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Do startups that lose money pay taxes?

Vanessa Kruze, CPA, is a leading expert in startup taxes and tax compliance. Her team at Kruze Consulting has filed thousands of tax returns for companies that have raised billions in VC funding, and her work has been diligenced by leading VCs, attorneys, and M&A teams at the largest technology companies.
Vanessa Kruze, a highly-experienced CPA, brings valuable tax expertise to startups, drawing from her rich background at Deloitte Tax and as a financial controller for a $20 million startup. As the leader of Kruze Consulting, recognized multiple times in the Inc 5000 list, she specializes in navigating the complex tax landscape for startups. Her firm is known for delivering precise and strategic tax solutions, delivering tax credits utilizing advanced tools to ensure compliance and optimize tax benefits for startups throughout the United States.

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Money-losing startups may owe income tax thanks to the Tax Cut and Jobs Act! So you can be burning cash and still owe income tax. :(

And even if you might not be subject to Income Taxes (which are based on profitability) but you will still be subject to a wide variety of other taxes which aren’t always connected to revenue and income.

Regardless, all startup still need to file annual tax returns, such as the federal Form 1120. Losing money isn’t an excuse to avoid tax filings!

Do startups that lose money pay taxes?

List of taxes that startups that lose money might pay

Here’s a list of just some of the different types of taxes out there that you may need to consider:

  • Income Tax: this type of tax is what most people think of when they hear taxes. It’s taxes based on your Net Income, or profit. Of course, if you are money losing you shouldn’t owe these taxes - although you’ll still have to file annual tax returns at the Federal and state levels. And, unfortunately, the Tax Cuts and Jobs Act (TCJA) legislation means that some startups that invest a lot in R&D may owe taxes! I’ll explain more in a moment.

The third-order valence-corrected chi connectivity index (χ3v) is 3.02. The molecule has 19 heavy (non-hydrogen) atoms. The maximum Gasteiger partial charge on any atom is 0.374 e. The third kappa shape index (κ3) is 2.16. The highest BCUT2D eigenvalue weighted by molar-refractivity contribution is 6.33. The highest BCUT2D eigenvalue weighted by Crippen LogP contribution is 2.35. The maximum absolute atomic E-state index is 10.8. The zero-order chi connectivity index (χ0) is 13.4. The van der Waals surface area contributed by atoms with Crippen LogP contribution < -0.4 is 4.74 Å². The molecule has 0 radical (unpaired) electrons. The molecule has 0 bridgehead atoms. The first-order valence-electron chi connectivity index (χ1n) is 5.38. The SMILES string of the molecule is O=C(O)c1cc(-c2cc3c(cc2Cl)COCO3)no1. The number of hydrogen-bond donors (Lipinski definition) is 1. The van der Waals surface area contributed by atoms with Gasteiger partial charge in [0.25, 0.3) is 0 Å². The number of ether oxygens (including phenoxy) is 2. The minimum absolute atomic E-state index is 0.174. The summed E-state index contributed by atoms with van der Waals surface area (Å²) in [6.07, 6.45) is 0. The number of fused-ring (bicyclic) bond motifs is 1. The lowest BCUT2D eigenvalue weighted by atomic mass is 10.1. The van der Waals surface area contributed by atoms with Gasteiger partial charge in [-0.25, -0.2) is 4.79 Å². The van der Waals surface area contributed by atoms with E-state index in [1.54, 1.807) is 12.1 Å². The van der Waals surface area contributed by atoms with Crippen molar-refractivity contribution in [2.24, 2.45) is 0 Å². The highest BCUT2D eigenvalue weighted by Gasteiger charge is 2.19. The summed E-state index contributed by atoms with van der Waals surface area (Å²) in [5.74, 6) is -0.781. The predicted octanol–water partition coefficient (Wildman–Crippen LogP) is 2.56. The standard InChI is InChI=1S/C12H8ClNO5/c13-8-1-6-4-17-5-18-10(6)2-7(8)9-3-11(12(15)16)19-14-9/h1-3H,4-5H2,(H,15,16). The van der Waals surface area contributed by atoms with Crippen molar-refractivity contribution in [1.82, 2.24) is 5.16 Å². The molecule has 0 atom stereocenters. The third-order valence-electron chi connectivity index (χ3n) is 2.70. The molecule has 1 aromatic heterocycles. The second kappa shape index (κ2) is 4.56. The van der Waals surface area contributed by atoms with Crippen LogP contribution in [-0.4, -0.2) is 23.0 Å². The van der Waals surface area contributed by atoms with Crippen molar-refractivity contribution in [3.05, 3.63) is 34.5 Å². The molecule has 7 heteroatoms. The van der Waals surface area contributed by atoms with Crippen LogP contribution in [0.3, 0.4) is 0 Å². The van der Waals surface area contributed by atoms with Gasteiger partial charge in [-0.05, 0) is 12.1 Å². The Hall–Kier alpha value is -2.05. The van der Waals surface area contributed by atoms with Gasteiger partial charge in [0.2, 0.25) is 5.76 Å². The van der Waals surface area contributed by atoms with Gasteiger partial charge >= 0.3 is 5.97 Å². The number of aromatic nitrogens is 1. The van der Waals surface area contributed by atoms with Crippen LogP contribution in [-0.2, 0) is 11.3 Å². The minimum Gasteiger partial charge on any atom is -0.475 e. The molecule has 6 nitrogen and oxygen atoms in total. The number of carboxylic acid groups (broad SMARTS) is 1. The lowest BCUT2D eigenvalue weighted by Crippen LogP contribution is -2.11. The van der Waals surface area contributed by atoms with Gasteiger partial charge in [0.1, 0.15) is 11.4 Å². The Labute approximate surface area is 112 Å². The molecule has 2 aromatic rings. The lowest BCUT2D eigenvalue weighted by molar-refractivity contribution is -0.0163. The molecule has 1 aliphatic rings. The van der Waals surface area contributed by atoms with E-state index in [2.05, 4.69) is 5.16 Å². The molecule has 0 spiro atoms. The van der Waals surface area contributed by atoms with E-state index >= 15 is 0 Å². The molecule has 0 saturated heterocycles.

• Gross Receipts Tax: some cities, like San Francisco, will tax your Gross Revenue.
  • Franchise Tax: this type of tax is imposed on businesses who just…exist. Yes, for the pleasure of existing, you will be asked to pay a tax. There’s often a minimum fee, and most times it has nothing to do with whether you’ve generated income. The most common type of Franchise Tax for venture backed startups is DE Franchise Tax, which runs $400+ every year.
  • Payroll Tax: if you have employees, you have payroll tax. Be sure to use a payroll provider like Gusto or Rippling to help you pay the right taxes at the right time, and file all the requisite forms (like the 941s). Note that if you file for an R&D Tax Credit, you can get up to $250K in refunds!
  • Sales Tax: if you tangible goods (eg clothes, furniture, widgets, stuff you can hold in your hand), you’ll need to register, pay, and file sales tax. Use Avalara, because like payroll tax, it can get super crazy very quickly.
  • SaaS Tax: see more here
  • Property Tax: if you have significant property holdings, whether that be land, or even just computers/tables/chairs, you might be subject to property taxes. This type of filing is frequently known as a “571-L.”
  • Foreign Tax: if you have a foreign subsidiary or parent company, you might be subject to withholding tax, or FBAR/5471/5472 reporting. Be sure to get this one right; the penalties for getting it wrong can be $10K+.